Unincorporated areas of Los Angeles County still had 1,046 active oil wells, 637 idle wells and 2,731 abandoned wells as of June 1.
That’s partly why the county’s Board of Supervisors took action on the issue at a recent meeting.
They unanimously approved a motion in late September by supervisors Mark Ridley-Thomas and Janice Hahn to move toward a “Just Transition” to clean energy by creating a strategy for preparing an “able workforce” to clean up old fossil fuel infrastructure in a manner that promotes public health and safety. The strategy should be presented to the Board of Supervisors within 120 days.
Supervisor Hilda L. Solis, who represents eastside neighborhoods in Los Angeles County, said training and preparing a workforce to properly plug idle wells in a timely way is critical in order to “eliminate dangerous emissions and climate pollution.”
“All aspects of any ‘Just Transition’ must treat both the environment and the workforce as coequal goals,” she said at the meeting.
Various county departments, including the Chief Sustainability Office and the Departments of Public Works and Regional Planning, will collaborate on the effort.
The county adopted a code effectively banning drilling in 2016 and has taken other steps since then to address various environmental concerns like energy use, conservation, reduction of pollution, recycling, and facility design.
In the motion, Ridley-Thomas called out the California Geologic Energy Management Division: “CalGEM, has not aggressively monitored drilling operations to ensure that all idle wells meet the requirement for abandonment following two years of inactivity.”
CalGEM officials referred to their website for details in an email.
“Since 1977, CalGEM has plugged and abandoned about 1,400 wells [statewide] at a cost of $29.5 million,” according to the site. “CalGEM has taken multiple steps to mitigate such potential hazards with ground-breaking legislation (Assembly Bill 2729, Williams, 2016) and development of rigorous regulations.”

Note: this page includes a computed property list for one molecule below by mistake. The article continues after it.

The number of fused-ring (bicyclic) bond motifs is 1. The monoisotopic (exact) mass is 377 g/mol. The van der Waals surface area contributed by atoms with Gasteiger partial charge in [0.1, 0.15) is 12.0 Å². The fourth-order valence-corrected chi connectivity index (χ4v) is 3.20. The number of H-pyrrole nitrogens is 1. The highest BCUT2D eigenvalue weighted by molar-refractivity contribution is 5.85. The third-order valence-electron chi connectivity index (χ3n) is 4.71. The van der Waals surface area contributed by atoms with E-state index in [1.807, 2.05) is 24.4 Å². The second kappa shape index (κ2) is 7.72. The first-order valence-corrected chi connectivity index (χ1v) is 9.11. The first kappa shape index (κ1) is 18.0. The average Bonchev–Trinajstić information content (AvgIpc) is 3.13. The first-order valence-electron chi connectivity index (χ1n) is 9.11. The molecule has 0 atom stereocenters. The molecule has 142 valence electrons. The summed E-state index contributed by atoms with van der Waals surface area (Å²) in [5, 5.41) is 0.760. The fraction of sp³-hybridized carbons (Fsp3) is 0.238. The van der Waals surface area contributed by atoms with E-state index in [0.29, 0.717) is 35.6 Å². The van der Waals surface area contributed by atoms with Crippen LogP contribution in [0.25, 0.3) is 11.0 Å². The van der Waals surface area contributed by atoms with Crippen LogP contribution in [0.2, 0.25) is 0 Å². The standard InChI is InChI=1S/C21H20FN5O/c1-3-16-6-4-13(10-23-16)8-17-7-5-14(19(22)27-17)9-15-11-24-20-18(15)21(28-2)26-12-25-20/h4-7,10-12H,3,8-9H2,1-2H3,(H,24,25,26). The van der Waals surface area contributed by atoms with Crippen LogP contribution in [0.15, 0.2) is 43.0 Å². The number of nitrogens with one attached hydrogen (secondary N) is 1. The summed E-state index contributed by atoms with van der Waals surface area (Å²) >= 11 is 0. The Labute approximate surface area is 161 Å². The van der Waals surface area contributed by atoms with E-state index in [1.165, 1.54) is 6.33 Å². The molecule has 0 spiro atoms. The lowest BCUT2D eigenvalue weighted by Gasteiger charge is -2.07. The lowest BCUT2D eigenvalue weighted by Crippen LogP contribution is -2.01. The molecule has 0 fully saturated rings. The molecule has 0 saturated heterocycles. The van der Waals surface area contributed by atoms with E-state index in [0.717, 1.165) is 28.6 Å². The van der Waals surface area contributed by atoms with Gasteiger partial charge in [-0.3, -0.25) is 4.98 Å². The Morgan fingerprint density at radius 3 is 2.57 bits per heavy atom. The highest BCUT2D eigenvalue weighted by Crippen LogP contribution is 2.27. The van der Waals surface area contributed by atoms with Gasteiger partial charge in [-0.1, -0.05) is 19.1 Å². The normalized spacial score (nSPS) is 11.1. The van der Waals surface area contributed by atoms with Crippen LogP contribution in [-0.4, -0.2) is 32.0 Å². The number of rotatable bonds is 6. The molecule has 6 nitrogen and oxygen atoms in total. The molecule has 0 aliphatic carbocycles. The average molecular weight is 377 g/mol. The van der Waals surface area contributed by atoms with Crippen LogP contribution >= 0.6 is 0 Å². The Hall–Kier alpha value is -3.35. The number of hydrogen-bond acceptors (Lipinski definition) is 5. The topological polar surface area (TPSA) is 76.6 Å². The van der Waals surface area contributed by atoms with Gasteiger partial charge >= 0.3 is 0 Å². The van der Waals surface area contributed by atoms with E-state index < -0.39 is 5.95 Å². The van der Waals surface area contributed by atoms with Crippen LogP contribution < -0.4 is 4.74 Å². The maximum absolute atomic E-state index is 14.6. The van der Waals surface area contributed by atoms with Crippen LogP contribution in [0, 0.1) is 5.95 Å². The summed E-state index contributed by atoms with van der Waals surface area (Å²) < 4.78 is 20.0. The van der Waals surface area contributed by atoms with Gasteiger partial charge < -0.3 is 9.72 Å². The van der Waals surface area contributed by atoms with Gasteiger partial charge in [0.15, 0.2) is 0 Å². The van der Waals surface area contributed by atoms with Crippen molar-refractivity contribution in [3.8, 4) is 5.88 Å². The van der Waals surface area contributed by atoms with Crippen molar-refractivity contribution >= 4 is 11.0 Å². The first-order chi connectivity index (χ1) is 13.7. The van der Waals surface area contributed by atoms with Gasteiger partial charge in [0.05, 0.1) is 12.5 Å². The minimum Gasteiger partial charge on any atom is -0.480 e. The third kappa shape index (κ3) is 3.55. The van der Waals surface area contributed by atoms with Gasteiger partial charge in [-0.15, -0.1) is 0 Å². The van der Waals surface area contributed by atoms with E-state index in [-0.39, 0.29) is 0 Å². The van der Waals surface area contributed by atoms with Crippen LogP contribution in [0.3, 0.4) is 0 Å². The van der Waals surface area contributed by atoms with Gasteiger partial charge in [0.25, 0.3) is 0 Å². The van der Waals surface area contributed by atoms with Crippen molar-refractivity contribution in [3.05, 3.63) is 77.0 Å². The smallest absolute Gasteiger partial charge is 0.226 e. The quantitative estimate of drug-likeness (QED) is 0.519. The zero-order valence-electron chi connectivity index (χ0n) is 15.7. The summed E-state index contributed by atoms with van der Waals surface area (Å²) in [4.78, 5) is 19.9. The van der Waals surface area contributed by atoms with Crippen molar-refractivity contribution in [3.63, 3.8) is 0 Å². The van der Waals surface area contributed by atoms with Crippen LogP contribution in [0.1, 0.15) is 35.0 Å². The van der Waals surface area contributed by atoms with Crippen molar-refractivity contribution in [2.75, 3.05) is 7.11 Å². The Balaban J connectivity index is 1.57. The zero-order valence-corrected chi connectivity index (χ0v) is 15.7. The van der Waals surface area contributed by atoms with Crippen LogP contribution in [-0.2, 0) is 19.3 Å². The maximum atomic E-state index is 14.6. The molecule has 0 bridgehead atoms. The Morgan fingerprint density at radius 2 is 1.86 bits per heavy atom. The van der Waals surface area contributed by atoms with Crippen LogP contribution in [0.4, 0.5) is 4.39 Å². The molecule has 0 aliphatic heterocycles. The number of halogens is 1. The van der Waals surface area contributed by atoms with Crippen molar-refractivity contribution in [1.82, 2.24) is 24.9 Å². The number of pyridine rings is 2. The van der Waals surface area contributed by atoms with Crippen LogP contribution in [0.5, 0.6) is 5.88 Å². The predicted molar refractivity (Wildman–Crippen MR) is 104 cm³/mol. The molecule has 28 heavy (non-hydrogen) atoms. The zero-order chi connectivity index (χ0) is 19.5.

Active oil wells in the county are marked green and idle ones are red. Data visualization by Jathniel Coronado using data provided by the California Geologic Energy Management Division.
A spokesman for the agency told the L.A. Times in March, “The issue of operators either going defunct without informing [the state] or simply ignoring orders is a long-standing issue” and that the agency would like to do “a full-blown audit” but does not have the resources.
“The Board’s motion recognizes neither CalGEM nor the County currently requires that idle wells (wells that are not currently producing oil) be plugged after a set amount of time,” Bianca Siegl, deputy director of advance planning in the county’s Department of Regional Planning, wrote in an email.
As a consequence, idle wells can remain unused for many years and may have leaks or damage that go unnoticed. In California, idle wells are defined as wells that have effectively not been used for two years.
The board’s motion instructs county departments to identify priority wells that should be properly closed and abandoned and to have county staffers identify funding strategies to support permanent staff for the Office of Oil and Gas to support the “Just Transition” effort.
The county’s hundreds of idle oil and gas wells create a “serious risk” to the community’s health, environment and local budget, according to Woody Hastings, the energy program manager of the Climate Center, a group that advocates to achieve net-negative emissions and “resilient communities.”
“We need a highly skilled and trained workforce to clean up old fossil fuel infrastructure in a manner that promotes public health and safety and helps address the climate crisis,” Hastings wrote in public comments submitted on the issue. “We all deserve a healthy and safe workplace, neighborhood and environment.”
He said the Climate Center supports the motion in solidarity with “environmental advocates, labor unions and frontline communities” to help reduce fossil fuels in the county and to help progress toward a more “clean and resilient energy.”
The transition may require a more in-depth examination of policies belonging to neighboring counties in order to ensure “the utilization of highly skilled and qualified workers is maximized across other areas of construction.”
This effort that led to the “Just Transition” motion dates back to March 2016, when the Board of Supervisors adopted the “Proactive Planning and Enforcement of Oil and Gas Facilities Operating in Unincorporated Los Angeles County” policy.
This required the county’s code to be updated to ensure that no drilling would be allowed in any zone without appropriate environmental analysis and permitting requirements within the unincorporated areas.
The motion also established an “Oil and Gas Strike Team,” made up of representatives from various county departments — such as Public Works, Regional Planning, Public Health, and Fire — and industry experts who visit and assess all oil fields within the unincorporated areas of the county to ensure that operations are being performed in a safe way.
In a report issued on Sept. 26, 2017, the Strike Team proposed policy recommendations that are now guiding the development of the “Just Transition” motion and recommended further evaluation of the abandonment of long idle wells.